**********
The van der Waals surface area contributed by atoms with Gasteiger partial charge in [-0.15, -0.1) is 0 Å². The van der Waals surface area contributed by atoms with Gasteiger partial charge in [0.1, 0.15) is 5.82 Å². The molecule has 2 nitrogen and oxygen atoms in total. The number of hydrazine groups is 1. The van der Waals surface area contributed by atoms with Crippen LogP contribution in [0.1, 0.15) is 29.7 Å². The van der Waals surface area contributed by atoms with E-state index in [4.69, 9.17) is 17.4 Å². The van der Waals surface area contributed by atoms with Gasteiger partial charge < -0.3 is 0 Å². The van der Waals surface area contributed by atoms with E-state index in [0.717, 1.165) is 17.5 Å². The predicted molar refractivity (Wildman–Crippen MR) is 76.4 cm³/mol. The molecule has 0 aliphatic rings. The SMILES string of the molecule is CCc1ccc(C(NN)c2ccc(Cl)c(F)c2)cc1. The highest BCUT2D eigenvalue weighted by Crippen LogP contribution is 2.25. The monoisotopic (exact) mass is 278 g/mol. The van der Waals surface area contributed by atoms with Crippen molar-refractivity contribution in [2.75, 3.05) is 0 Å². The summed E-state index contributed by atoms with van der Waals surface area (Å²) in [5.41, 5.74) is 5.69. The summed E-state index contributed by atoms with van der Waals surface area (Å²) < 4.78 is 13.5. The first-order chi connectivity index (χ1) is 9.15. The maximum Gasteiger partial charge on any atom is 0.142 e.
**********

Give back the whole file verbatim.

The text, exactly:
The van der Waals surface area contributed by atoms with Gasteiger partial charge in [-0.15, -0.1) is 0 Å². The van der Waals surface area contributed by atoms with Gasteiger partial charge in [0.1, 0.15) is 5.82 Å². The molecule has 2 nitrogen and oxygen atoms in total. The number of hydrazine groups is 1. The van der Waals surface area contributed by atoms with Crippen LogP contribution in [0.1, 0.15) is 29.7 Å². The van der Waals surface area contributed by atoms with E-state index in [4.69, 9.17) is 17.4 Å². The van der Waals surface area contributed by atoms with Gasteiger partial charge < -0.3 is 0 Å². The van der Waals surface area contributed by atoms with E-state index in [0.717, 1.165) is 17.5 Å². The predicted molar refractivity (Wildman–Crippen MR) is 76.4 cm³/mol. The molecule has 0 aliphatic rings. The SMILES string of the molecule is CCc1ccc(C(NN)c2ccc(Cl)c(F)c2)cc1. The highest BCUT2D eigenvalue weighted by Crippen LogP contribution is 2.25. The monoisotopic (exact) mass is 278 g/mol. The van der Waals surface area contributed by atoms with Crippen molar-refractivity contribution in [2.75, 3.05) is 0 Å². The summed E-state index contributed by atoms with van der Waals surface area (Å²) in [5.41, 5.74) is 5.69. The summed E-state index contributed by atoms with van der Waals surface area (Å²) < 4.78 is 13.5. The first-order chi connectivity index (χ1) is 9.15. The maximum Gasteiger partial charge on any atom is 0.142 e.